In the above quote, Ms. Lamott is speaking of writing, and obsessing over perfection. How will this look? How will this be perceived? How does this make me feel? Is it (am I) ready? Its application is directly relevant to sports and competition. In endurance sports, you are your main rival. The other competitors are their own rivals on race day. It is your body of work that is represented when the gun goes off. All dreams of perfection must be released and the importance of acting and reacting must be prioritized.

So, how do you avoid the perfect trap? Here are a few examples:

  1. Ditch the watch: run by feel and emotion. Biofeedback is fun to track, but it can hinder the mind if the numbers aren’t where they “should” be.
  2. Train with a group: training partners, friends, and teams can provide the necessary stimulus to lift you into a new training experience. *Communicate with the group members and understand the goals of the workout before beginning.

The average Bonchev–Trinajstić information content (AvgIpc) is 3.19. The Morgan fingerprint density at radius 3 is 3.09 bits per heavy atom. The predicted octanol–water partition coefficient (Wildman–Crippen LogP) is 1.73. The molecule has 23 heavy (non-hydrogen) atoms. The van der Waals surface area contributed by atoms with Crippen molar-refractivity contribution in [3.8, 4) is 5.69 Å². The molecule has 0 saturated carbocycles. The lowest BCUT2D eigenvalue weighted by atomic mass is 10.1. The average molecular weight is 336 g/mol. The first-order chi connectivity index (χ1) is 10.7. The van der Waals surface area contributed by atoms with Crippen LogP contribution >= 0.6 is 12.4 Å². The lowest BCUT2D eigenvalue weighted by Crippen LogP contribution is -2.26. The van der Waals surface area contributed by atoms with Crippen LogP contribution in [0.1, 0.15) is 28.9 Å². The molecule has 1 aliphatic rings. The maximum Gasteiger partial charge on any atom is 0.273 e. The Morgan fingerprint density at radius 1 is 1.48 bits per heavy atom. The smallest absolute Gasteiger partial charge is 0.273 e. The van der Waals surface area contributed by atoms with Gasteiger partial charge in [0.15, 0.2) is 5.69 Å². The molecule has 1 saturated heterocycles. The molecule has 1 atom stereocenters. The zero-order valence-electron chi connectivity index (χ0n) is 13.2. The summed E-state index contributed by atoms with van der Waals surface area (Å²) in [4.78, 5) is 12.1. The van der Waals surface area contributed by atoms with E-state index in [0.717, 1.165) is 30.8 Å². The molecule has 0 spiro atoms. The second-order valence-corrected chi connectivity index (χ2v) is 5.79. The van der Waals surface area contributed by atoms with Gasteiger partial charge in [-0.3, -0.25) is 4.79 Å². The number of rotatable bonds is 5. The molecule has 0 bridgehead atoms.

3. Go off road: nature is calling. Hitting the trails is a great way to add new and dynamic stimulus to your training. The mind works harder to engage with the environment. The body reacts to sudden terrain changes. Pace and speed go out the window when the terrain dictates movement. Also, proprioception, coordination, mobility, and strength are enhanced by training off road.
  4. Remind yourself that your finishing time matters to no one else. Nobody cares, but you. Nobody remembers, but you. Release the social pressure of achievement and be happy to be able to participate.

As the great Stoic Marcus Aurelius wrote:

“The things you think about determine the quality of your mind. Your soul takes on the color of your thoughts.”

We take on these difficult challenges, because they bring out the best in us, on that given day. Be happy in the moment and embrace the beauty that competition and sport bring to life.

Onward and Upward!